Look, the acting in general is horrible in the movie. Michael Gough, in his final turn as Alfred, is, again, great, but even he has to stretch. Of course, he and George Clooney are given the only emotional character-driven scene in the movie. Aside from that, it’s all bad. John Glover, who plays Dr. Woodrue, a mad scientist who is working with Poison Ivy’s alter-ego, Pamela Isley, but secretly using her research to create a super-soldier serum (the aforementioned Venom), said that before each take, Joel Schumacher would shout out, “Remember, everyone, this is a cartoon!” Which leads to the main problem of the entire movie.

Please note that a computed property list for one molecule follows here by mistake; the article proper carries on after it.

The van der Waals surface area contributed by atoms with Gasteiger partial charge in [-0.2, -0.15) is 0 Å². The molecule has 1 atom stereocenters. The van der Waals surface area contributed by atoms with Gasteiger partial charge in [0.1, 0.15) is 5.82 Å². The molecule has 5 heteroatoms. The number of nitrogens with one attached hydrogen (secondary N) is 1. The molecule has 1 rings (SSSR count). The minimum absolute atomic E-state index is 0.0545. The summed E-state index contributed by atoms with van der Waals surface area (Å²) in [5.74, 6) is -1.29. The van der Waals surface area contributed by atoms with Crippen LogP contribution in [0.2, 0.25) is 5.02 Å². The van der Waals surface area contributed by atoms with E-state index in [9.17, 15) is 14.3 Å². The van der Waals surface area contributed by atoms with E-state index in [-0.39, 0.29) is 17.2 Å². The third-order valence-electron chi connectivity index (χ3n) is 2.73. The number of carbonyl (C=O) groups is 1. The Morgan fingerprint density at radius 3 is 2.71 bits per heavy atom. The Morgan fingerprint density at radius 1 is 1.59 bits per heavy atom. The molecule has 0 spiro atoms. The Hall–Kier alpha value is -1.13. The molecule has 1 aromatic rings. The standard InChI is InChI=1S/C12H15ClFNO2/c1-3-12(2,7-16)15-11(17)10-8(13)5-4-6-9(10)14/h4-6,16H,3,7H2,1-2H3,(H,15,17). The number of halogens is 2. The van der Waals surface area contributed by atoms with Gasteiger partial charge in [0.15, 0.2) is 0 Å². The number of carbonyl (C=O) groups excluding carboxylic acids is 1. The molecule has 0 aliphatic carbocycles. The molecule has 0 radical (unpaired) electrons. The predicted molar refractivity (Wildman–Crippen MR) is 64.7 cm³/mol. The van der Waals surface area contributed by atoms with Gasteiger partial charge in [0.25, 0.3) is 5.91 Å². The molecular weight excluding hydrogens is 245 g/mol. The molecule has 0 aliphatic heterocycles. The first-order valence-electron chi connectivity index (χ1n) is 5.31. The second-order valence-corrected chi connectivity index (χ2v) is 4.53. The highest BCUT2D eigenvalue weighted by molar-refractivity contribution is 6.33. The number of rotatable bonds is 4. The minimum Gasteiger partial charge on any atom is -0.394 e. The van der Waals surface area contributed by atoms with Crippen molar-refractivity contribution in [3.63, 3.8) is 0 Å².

The filmmakers responsible for the movie didn’t get it. Akiva Goldsman’s script is terrible. Like Batman Forever, Batman & Robin begins with suiting-up (this time it’s Batman and Robin suiting up), complete with groin and ass shots. Then we go into the new Batcave where Batman and Robin stand dramatically as Robin’s motorcycle and the new Batmobile (which has only one seat and no roof!) comes from the floor. And then it’s one-liners and jokes. Welcome to Batman, kids! And it gets no better. Almost every scene in the movie has bad puns, one-liners, jokes, and dumb dialogue. Bruce and Alfred’s relationship is examined, as is the idea of what makes up family, which is all well and good, but it’s forced in the same way student writing has forced meaning because the kid knows the teacher is looking for X.